Species distributions, surrogacy, and important conservation regions in Canada
Warman, Leanna D., Forsyth, David M., Sinclair, A. R. E., Freemark, Kathryn, Moore, Harold D., Barrett, Thomas W., Pressey, R. L., and White, Denis (2004) Species distributions, surrogacy, and important conservation regions in Canada. Ecology Letters, 7 (5). pp. 374-379.
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Conservation actions could be more efficient if there is congruence among taxa in the distribution of species. Patterns in the geographical distribution of five taxa were used to identify nationally important regions for conservation in Canada. Two measures of surrogacy were significantly and positively correlated among taxa, and conservation areas selected for one taxon represented other taxa significantly better than random selections. However, few large protected areas exist in the sites of highest conservation value in southern Canada; these regions are therefore a priority for future conservation regard. By focusing this effort on threatened and endangered species, which are a national priority in Canada, most other species could also benefit.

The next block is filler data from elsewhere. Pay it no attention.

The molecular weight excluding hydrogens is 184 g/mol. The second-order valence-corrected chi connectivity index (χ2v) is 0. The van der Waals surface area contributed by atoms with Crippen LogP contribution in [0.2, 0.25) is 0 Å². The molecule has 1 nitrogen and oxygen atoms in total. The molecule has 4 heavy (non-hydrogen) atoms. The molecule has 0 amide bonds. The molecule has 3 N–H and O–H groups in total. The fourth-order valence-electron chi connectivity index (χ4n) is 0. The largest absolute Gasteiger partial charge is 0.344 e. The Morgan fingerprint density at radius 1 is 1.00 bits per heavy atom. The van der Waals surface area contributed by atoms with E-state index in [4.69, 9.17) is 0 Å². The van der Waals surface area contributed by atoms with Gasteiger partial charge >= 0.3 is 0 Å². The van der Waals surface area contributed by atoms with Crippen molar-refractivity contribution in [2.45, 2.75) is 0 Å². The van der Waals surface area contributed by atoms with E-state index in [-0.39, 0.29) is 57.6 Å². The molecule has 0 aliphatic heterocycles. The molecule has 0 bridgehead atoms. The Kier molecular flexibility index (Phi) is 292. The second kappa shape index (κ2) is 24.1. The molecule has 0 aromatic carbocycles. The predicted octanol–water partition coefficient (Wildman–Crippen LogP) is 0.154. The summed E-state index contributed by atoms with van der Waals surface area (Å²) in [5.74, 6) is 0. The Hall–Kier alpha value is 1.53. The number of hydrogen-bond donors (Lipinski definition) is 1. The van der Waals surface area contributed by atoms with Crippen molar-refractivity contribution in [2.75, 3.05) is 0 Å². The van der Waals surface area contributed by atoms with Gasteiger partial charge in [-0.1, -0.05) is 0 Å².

|Item Type:||Article (Refereed Research - C1)|
|Keywords:||biodiversity; complementarity; congruence; conservation; irreplaceability; minimum set; reserve network species richness; surrogacy; taxonomic groups.|
|Date Deposited:||22 Apr 2010 23:35|
|FoR Codes:||05 ENVIRONMENTAL SCIENCES > 0502 Environmental Science and Management > 050202 Conservation and Biodiversity @ 50%
05 ENVIRONMENTAL SCIENCES > 0502 Environmental Science and Management > 050211 Wildlife and Habitat Management @ 50%
|SEO Codes:||96 ENVIRONMENT > 9606 Environmental and Natural Resource Evaluation > 960605 Institutional Arrangements for Environmental Protection @ 100%|
|Citation Count from Web of Science||